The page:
Welcome back, Liverpool.
It wasn't a perfect performance, by any means, but you can't even hope for perfection after Liverpool's last month. It was a return to what had worked for Liverpool under Klopp: a team rather than a collection of individuals, a vicious work-rate, actual movement both with and without the ball in the opposition half, a surprisingly smothering defense, a confident performance, and just barely enough firepower up front to eke out a victory.
It was everything last week's loss at Watford wasn't. It was a success for both team and manager. So much for Klopp having been "found out" by the Premier League.
It began with the line-up named and formation selected. What initially looked to be a 4-2-3-1 turned out to be a 4-4-1-1, 4-4-2, 4-2-2-2, with Origi and Firmino both floating around up front, and a firmer midfield line of four in front of the defensive line of form. It matched Leicester's formation player for player, creating a series of individual battles rather than opportunities for one side to exploit flaws or holes in the opposition's system. And, for the most part, Liverpool won those individual battles: Henderson and Can equaled Kante and King's athleticism in midfield, Origi gave Wes Morgan fits, Lovren competently marshaled Vardy, and Coutinho and Moreno were able to double up on Mahrez, often with extra protection from one of the midfielders.
Aside from the overall work-rate, the biggest difference was Origi's (and, to a lesser extent, Firmino's) movement up front. He pulled center-backs, usually Morgan, wide looking capable of winning through pace or strength. He allowed Liverpool to play quick passes over the top, without getting caught offside, working against Leicester's defenders until other attackers could join in.
It led to Liverpool with all the best early chances: Origi saved at the near post, Lallana shooting into the side-netting, but also more patient moves that led to Can's effort from distance saved and a couple from Coutinho wide. And all it happened without any vulnerability on the counter: one burst along the byline from Mahrez the only moment of true fear.
But then, of course, because we just can't have nice things, Origi pulled up with an apparent hamstring injury in the 37th minute, replaced by Benteke.
And for a while, Liverpool regressed. Liverpool changed its style. Liverpool found chances harder to come by, Liverpool became more concerned with crossing to Benteke. Liverpool were still the better side, but it was also still a lot more of what we've complained about recently, at least in attack.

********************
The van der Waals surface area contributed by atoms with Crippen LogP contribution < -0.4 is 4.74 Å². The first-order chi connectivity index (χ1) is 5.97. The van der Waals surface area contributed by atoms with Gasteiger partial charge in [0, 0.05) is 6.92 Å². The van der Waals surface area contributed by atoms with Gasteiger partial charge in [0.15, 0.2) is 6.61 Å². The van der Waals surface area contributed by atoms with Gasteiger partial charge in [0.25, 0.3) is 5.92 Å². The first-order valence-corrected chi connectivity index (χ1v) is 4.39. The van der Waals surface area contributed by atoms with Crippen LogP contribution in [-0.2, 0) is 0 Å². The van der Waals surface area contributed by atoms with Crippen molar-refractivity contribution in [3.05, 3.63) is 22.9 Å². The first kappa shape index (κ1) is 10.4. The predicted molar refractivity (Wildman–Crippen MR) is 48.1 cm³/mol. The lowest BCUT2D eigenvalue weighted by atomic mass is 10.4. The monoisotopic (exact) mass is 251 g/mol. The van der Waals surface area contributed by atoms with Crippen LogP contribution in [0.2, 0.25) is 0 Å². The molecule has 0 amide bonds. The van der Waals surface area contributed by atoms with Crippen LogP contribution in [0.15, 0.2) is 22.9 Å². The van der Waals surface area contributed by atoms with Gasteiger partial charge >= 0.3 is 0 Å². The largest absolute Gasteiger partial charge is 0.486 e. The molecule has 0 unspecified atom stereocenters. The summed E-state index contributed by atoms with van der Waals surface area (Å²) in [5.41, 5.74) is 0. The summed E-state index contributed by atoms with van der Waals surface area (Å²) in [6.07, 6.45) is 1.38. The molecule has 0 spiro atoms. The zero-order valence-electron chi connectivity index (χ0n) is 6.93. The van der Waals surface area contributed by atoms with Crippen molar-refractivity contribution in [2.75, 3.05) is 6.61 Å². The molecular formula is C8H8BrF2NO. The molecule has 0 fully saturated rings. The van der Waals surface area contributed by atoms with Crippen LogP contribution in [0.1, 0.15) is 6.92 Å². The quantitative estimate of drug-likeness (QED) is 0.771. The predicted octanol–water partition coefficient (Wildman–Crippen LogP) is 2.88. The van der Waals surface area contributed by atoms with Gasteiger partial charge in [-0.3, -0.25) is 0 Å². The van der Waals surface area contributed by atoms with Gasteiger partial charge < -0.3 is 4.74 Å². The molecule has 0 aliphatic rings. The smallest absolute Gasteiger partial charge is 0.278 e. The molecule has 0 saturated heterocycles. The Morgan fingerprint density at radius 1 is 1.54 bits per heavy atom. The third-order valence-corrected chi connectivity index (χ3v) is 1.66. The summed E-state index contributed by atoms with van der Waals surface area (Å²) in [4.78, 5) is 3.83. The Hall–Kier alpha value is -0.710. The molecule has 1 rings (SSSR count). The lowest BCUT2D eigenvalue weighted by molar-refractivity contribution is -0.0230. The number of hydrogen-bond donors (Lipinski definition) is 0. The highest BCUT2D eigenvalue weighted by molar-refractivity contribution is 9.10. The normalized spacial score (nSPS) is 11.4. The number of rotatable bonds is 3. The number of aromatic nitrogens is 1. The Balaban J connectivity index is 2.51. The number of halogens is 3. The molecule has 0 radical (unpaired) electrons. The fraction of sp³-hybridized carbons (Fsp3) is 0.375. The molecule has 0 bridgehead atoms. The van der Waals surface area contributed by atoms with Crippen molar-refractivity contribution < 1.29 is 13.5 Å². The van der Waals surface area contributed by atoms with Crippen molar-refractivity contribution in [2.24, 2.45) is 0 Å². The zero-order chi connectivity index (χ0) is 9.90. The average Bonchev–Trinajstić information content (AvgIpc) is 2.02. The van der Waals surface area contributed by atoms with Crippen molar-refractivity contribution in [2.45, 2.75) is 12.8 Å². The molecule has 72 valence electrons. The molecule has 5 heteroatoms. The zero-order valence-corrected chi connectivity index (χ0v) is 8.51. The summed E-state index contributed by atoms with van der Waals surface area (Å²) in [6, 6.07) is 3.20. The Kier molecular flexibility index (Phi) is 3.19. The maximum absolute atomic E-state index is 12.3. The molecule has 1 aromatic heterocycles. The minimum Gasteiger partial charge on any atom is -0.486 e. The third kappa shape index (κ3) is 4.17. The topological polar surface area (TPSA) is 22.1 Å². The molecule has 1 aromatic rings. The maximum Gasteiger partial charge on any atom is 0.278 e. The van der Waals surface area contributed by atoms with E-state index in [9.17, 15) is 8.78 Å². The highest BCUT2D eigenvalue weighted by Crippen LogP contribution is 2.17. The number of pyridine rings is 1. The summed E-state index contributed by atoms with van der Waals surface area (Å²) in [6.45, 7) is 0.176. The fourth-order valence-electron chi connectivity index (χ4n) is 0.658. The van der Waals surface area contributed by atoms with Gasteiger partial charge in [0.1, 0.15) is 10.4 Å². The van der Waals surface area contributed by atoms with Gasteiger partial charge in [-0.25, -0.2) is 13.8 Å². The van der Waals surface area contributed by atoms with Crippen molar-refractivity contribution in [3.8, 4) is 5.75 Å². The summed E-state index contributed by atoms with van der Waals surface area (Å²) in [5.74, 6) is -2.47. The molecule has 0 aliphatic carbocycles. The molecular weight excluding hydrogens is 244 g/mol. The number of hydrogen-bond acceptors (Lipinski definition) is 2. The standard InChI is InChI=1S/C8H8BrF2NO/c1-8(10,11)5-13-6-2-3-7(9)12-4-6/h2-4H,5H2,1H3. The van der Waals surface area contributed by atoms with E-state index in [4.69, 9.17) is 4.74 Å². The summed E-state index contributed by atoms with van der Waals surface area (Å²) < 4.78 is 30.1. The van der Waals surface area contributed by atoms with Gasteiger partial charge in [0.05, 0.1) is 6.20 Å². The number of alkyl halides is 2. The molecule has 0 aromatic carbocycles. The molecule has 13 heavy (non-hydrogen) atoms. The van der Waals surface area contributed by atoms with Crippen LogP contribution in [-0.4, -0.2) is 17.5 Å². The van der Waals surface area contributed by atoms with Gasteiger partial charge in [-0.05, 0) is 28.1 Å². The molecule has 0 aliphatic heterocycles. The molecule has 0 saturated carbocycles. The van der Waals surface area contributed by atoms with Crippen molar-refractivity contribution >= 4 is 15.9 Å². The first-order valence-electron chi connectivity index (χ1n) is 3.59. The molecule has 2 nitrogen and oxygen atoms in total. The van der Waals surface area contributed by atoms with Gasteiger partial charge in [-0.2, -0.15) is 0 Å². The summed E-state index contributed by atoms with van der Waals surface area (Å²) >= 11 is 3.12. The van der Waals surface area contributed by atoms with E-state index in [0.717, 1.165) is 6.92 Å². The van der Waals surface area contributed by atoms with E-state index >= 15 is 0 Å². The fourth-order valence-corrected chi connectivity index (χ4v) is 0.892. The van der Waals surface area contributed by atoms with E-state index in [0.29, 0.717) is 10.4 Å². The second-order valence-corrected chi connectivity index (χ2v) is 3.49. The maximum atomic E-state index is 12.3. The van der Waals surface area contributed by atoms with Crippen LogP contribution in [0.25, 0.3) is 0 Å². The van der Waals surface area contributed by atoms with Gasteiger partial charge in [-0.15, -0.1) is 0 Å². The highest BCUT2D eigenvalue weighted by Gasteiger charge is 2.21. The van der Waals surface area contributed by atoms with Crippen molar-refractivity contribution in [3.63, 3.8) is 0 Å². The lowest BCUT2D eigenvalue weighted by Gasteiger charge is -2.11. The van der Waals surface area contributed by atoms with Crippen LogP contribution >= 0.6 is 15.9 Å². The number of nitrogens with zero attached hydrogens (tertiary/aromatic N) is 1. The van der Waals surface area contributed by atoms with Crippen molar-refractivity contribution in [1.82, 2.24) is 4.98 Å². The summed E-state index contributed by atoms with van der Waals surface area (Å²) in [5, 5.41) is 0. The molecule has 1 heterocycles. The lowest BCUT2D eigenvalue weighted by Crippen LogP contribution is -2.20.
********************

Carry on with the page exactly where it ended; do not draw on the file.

Until it wasn't. A some quick passing from a throw-in down Liverpool's left, one of those crosses finally found its target, and that target hit the target: Firmino's low lefty effort, Benteke's feet-first dive to get a toe-touch, giving Schmeichel no chance. Both Firmino and Benteke have been massively criticized lately, and neither blew the doors off prior, but they finally combined for a necessary goal.
Normally, going a goal behind is no concern for Leicester, and a fairly substantial concern for Liverpool. Liverpool have gone from 1-0 to 1-1 in seven matches in three different competitions this season, all seven finishing level. Leicester have conceded the opener in six matches this season: winning two and drawing four.
Mignolet did wonderfully to deny Dyer in the 74th minute, but Leicester created just three shots in the half-hour following Liverpool's goal; Dyer's was the only shot on-target. Liverpool had more chances to extend the lead on the counter - including one four-on-one empty net counter in injury time (that should have been offside) which Liverpool amazingly failed to take. Liverpool really could have done with the second to ease nerves. But Liverpool, thankfully, didn't end up needing that second.
I reiterate: Liverpool held the league leaders scoreless. Those league leaders had scored in every single match this season. Those league leaders attempted just seven shots today; they'd averaged almost double that per match this season. Both Jamie Vardy and Riyad Mahrez - Leicester's best two players, the darlings of this league campaign, having scored a combined 28 league goals - were subbed off with Leicester in need of an equalizer. Leicester have a small squad who've all played a lot of minutes, and Leicester have Manchester City on Tuesday, but seeing those players off with neither doing much in the match is no small matter, and a massive credit to both Lovren and Moreno, among others.
Sure, Liverpool's attack remains worrisome. 25 shots against a side that's averaging 13 allowed per match is a very good thing, but one goal from 25 shots with just four of those shots on-target obviously isn't. Since scoring six at Southampton in the league cup, Liverpool have scored all of three goals through 450 minutes of football. Yet another striker has now suffered yet another muscle injury, and after such a promising 37 minutes of football.
But those can be concerns for tomorrow, not today.
Liverpool won. Liverpool won at Anfield for just the second time in Klopp's five league matches. Liverpool beat the side leading the league for the first time since 2013-14. Liverpool are five points off fourth.
Today we got the Liverpool we want to see, need to see. Not the Liverpool we dread to see.